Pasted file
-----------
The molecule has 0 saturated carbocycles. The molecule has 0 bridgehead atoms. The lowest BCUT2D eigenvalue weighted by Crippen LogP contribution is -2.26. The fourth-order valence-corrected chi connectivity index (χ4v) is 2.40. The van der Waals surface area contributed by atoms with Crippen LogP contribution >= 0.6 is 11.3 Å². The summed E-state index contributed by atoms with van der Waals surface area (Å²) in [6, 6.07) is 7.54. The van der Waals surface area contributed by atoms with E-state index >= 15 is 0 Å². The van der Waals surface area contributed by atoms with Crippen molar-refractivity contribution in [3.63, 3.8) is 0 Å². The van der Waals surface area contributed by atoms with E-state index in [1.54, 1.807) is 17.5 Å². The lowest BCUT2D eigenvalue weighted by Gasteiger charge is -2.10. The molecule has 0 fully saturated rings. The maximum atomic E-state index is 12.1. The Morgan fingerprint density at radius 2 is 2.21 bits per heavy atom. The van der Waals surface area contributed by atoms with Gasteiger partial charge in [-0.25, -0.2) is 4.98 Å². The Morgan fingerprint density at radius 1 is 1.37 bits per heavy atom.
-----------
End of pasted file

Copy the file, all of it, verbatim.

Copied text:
The molecule has 0 saturated carbocycles. The molecule has 0 bridgehead atoms. The lowest BCUT2D eigenvalue weighted by Crippen LogP contribution is -2.26. The fourth-order valence-corrected chi connectivity index (χ4v) is 2.40. The van der Waals surface area contributed by atoms with Crippen LogP contribution >= 0.6 is 11.3 Å². The summed E-state index contributed by atoms with van der Waals surface area (Å²) in [6, 6.07) is 7.54. The van der Waals surface area contributed by atoms with E-state index >= 15 is 0 Å². The van der Waals surface area contributed by atoms with Crippen molar-refractivity contribution in [3.63, 3.8) is 0 Å². The van der Waals surface area contributed by atoms with E-state index in [1.54, 1.807) is 17.5 Å². The lowest BCUT2D eigenvalue weighted by Gasteiger charge is -2.10. The molecule has 0 fully saturated rings. The maximum atomic E-state index is 12.1. The Morgan fingerprint density at radius 2 is 2.21 bits per heavy atom. The van der Waals surface area contributed by atoms with Gasteiger partial charge in [-0.25, -0.2) is 4.98 Å². The Morgan fingerprint density at radius 1 is 1.37 bits per heavy atom.